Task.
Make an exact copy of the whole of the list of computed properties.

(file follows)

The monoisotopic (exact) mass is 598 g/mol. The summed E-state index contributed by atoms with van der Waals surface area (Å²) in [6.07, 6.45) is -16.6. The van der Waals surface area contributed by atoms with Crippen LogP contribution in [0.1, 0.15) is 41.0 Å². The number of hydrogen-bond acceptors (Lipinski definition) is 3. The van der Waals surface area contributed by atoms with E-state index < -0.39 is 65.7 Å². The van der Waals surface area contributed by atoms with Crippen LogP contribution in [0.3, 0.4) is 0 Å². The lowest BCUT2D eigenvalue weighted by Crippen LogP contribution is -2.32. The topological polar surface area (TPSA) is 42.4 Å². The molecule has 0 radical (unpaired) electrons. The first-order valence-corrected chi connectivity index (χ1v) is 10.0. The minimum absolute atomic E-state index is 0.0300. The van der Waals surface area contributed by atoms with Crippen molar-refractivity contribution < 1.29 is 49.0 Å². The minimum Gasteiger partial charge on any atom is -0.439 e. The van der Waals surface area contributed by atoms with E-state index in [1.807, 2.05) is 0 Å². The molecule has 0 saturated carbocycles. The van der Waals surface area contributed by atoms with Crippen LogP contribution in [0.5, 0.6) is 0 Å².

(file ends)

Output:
The monoisotopic (exact) mass is 598 g/mol. The summed E-state index contributed by atoms with van der Waals surface area (Å²) in [6.07, 6.45) is -16.6. The van der Waals surface area contributed by atoms with Crippen LogP contribution in [0.1, 0.15) is 41.0 Å². The number of hydrogen-bond acceptors (Lipinski definition) is 3. The van der Waals surface area contributed by atoms with E-state index < -0.39 is 65.7 Å². The van der Waals surface area contributed by atoms with Crippen LogP contribution in [0.3, 0.4) is 0 Å². The lowest BCUT2D eigenvalue weighted by Crippen LogP contribution is -2.32. The topological polar surface area (TPSA) is 42.4 Å². The molecule has 0 radical (unpaired) electrons. The first-order valence-corrected chi connectivity index (χ1v) is 10.0. The minimum absolute atomic E-state index is 0.0300. The van der Waals surface area contributed by atoms with Crippen molar-refractivity contribution < 1.29 is 49.0 Å². The minimum Gasteiger partial charge on any atom is -0.439 e. The van der Waals surface area contributed by atoms with E-state index in [1.807, 2.05) is 0 Å². The molecule has 0 saturated carbocycles. The van der Waals surface area contributed by atoms with Crippen LogP contribution in [0.5, 0.6) is 0 Å².